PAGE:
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How leaders coined verbal jabs at fete

ODM leader welcomed by his supporters at Kondele.

The complex 2022 succession political matrix yesterday played out during Madaraka Day celebrations in Kisumu, as President Uhuru Kenyatta, his Deputy William Ruto and ODM leader Raila Odinga painted a picture of what could define the race.

The President stressed on why he intended to continue working with Raila, even as he unleashed soft subtle blows on Ruto by discrediting what he termed short-termism.

Although the President did not categorically name his deputy, his choice of words mirrored his previous attacks on the ‘Hustler’ narrative that the DP has been pushing in his campaign agenda.

On the flip side, he heaped praises on Raila. “Whatever the future holds, I will continue looking forward to working with him (Raila) and other leaders. Nimesema asante Jakom (I say thank you).” said Uhuru, to the elation of the ODM leader’s supporters who have been calling on the President to back the former premier for the presidency. 

Uhuru’s sentiments, however, fell short of directly addressing his succession debate but focused on the legacy he intended to achieve, and he praised Raila for helping him build. “I want to thank the Right Honourable Raila Odinga for embracing our national pain over his personal gain when we did the Handshake.  What is more: he did this without asking me for anything. I thank him,” said Uhuru.

“Politicians are obsessed with personal gain, but our national pain disturbs leaders,” he said, adding: “We cannot engage in political stabilisation if we live in political denial. For instance, everyone knows that BBI is good. It is good for our country.  It is even good for those unhappy with it.”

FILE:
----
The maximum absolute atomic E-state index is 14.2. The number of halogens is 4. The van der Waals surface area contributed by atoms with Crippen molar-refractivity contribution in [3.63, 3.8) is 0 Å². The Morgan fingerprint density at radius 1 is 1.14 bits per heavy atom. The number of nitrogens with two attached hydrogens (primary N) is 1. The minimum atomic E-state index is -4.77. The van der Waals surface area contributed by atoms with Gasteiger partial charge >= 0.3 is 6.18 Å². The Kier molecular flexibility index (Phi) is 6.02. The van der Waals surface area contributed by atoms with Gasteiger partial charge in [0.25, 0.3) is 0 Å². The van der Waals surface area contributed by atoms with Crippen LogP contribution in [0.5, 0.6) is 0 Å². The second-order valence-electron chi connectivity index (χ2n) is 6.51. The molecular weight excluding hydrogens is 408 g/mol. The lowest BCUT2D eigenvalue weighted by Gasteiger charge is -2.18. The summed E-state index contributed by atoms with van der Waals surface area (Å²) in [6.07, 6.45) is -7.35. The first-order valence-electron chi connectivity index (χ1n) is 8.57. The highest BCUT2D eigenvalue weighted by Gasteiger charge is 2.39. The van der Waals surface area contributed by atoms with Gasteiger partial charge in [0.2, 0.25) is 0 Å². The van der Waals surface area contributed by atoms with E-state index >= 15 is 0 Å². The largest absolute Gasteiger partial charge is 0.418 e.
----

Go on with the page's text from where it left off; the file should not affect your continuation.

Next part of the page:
To show his growing tight relationship with Raila, an upbeat Uhuru ‘broke’ protocol to welcome him to address the Madaraka Day celebrations after the DP issued his speech and welcomed him. 

Throughout the celebration, the 2022 political undertones were evident.

When he addressed the crowd at the Kisumu stadium, the DP championed a continuation of the development projects the Jubilee government had initiated. He smartly coined the Hustler narrative in his speech after heaping praises on Uhuru’s scorecard. “Your excellency, the success of the administration that you lead has shown infrastructure development. This brings into sharp focus the next phase of our development; a phase that will give the opportunity to creation of jobs, value and wealth so we can deal with the twin challenges of poverty and unemployment,” he said.

The DP, who has also been struggling to crack Raila’s backyard and western Kenya, reached out to the region in a message that embraced the handshake projects unveiled by the President. He emphasized the importance of a government that promotes unity.

In his 2022 campaign drive, the DP has been advocating a bottom-up approach to economic development. Prior to the visit, his allies had criticised the President for sidelining him during the launch of the projects.

“The administration that you lead is a confirmation that you can develop Kenya equally and bring everyone on board,” said the DP.

Raila recognised and welcomed members of the One Kenya Alliance; Kanu chairman Gideon Moi, Amani National Coalition Musalia Mudavadi and Wiper’s Kalonzo Musyoka.

Raila highlighted the need for the country to continue fighting poverty, illiteracy and diseases and said the BBI process envisaged addressing the issues and uniting Kenyans.

Raila also recognised elders from Gusii and the western region. He told the crowd the elders had met with their counterparts from the Luo council of elders.

South Africa Water Minister Lindiwe Sisulu also thrilled the crowd when she twice referred to Raila as ‘President’ when she was welcomed to speak by Uhuru.

Yesterday’s Madaraka Day and three-day Uhuru’s visit to Nyanza also appeared to have ratchet up Raila’s push to succeed Uhuru with the ODM leader on Monday having urged his supporters to register as voters in large numbers in readiness for next year’s elections.

He said he was certain the region would not return empty-handed in the polls.

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